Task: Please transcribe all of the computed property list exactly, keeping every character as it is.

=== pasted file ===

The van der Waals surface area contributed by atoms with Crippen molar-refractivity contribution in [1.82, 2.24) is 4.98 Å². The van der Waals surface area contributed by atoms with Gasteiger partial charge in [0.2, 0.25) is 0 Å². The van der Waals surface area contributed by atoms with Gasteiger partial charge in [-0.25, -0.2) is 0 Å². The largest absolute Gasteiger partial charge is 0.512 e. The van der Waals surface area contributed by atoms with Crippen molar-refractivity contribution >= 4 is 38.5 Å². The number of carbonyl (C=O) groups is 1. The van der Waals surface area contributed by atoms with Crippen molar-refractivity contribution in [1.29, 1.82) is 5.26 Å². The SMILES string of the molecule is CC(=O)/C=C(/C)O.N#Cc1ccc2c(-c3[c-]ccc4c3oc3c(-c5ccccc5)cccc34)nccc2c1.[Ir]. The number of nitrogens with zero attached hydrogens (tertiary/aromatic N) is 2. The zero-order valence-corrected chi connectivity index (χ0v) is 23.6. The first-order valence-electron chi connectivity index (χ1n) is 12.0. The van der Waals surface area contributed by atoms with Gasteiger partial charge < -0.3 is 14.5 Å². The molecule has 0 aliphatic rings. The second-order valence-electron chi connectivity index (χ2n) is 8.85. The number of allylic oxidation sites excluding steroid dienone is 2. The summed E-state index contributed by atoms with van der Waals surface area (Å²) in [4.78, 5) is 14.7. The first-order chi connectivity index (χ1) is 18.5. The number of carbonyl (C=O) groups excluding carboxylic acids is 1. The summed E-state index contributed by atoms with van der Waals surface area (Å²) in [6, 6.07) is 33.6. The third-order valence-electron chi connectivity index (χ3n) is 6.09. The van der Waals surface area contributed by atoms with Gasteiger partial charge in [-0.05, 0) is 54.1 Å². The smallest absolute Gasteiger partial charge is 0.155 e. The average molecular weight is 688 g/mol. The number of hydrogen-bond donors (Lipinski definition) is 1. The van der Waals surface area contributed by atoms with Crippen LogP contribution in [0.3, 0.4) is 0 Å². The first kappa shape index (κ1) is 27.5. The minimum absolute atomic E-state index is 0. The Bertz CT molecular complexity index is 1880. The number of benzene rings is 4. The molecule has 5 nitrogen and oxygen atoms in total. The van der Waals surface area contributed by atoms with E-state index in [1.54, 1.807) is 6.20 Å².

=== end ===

The van der Waals surface area contributed by atoms with Crippen molar-refractivity contribution in [1.82, 2.24) is 4.98 Å². The van der Waals surface area contributed by atoms with Gasteiger partial charge in [0.2, 0.25) is 0 Å². The van der Waals surface area contributed by atoms with Gasteiger partial charge in [-0.25, -0.2) is 0 Å². The largest absolute Gasteiger partial charge is 0.512 e. The van der Waals surface area contributed by atoms with Crippen molar-refractivity contribution >= 4 is 38.5 Å². The number of carbonyl (C=O) groups is 1. The van der Waals surface area contributed by atoms with Crippen molar-refractivity contribution in [1.29, 1.82) is 5.26 Å². The SMILES string of the molecule is CC(=O)/C=C(/C)O.N#Cc1ccc2c(-c3[c-]ccc4c3oc3c(-c5ccccc5)cccc34)nccc2c1.[Ir]. The number of nitrogens with zero attached hydrogens (tertiary/aromatic N) is 2. The zero-order valence-corrected chi connectivity index (χ0v) is 23.6. The first-order valence-electron chi connectivity index (χ1n) is 12.0. The van der Waals surface area contributed by atoms with Gasteiger partial charge < -0.3 is 14.5 Å². The molecule has 0 aliphatic rings. The second-order valence-electron chi connectivity index (χ2n) is 8.85. The number of allylic oxidation sites excluding steroid dienone is 2. The summed E-state index contributed by atoms with van der Waals surface area (Å²) in [4.78, 5) is 14.7. The first-order chi connectivity index (χ1) is 18.5. The number of carbonyl (C=O) groups excluding carboxylic acids is 1. The summed E-state index contributed by atoms with van der Waals surface area (Å²) in [6, 6.07) is 33.6. The third-order valence-electron chi connectivity index (χ3n) is 6.09. The van der Waals surface area contributed by atoms with Gasteiger partial charge in [-0.05, 0) is 54.1 Å². The smallest absolute Gasteiger partial charge is 0.155 e. The average molecular weight is 688 g/mol. The number of hydrogen-bond donors (Lipinski definition) is 1. The van der Waals surface area contributed by atoms with Crippen LogP contribution in [0.3, 0.4) is 0 Å². The first kappa shape index (κ1) is 27.5. The minimum absolute atomic E-state index is 0. The Bertz CT molecular complexity index is 1880. The number of benzene rings is 4. The molecule has 5 nitrogen and oxygen atoms in total. The van der Waals surface area contributed by atoms with E-state index in [1.54, 1.807) is 6.20 Å².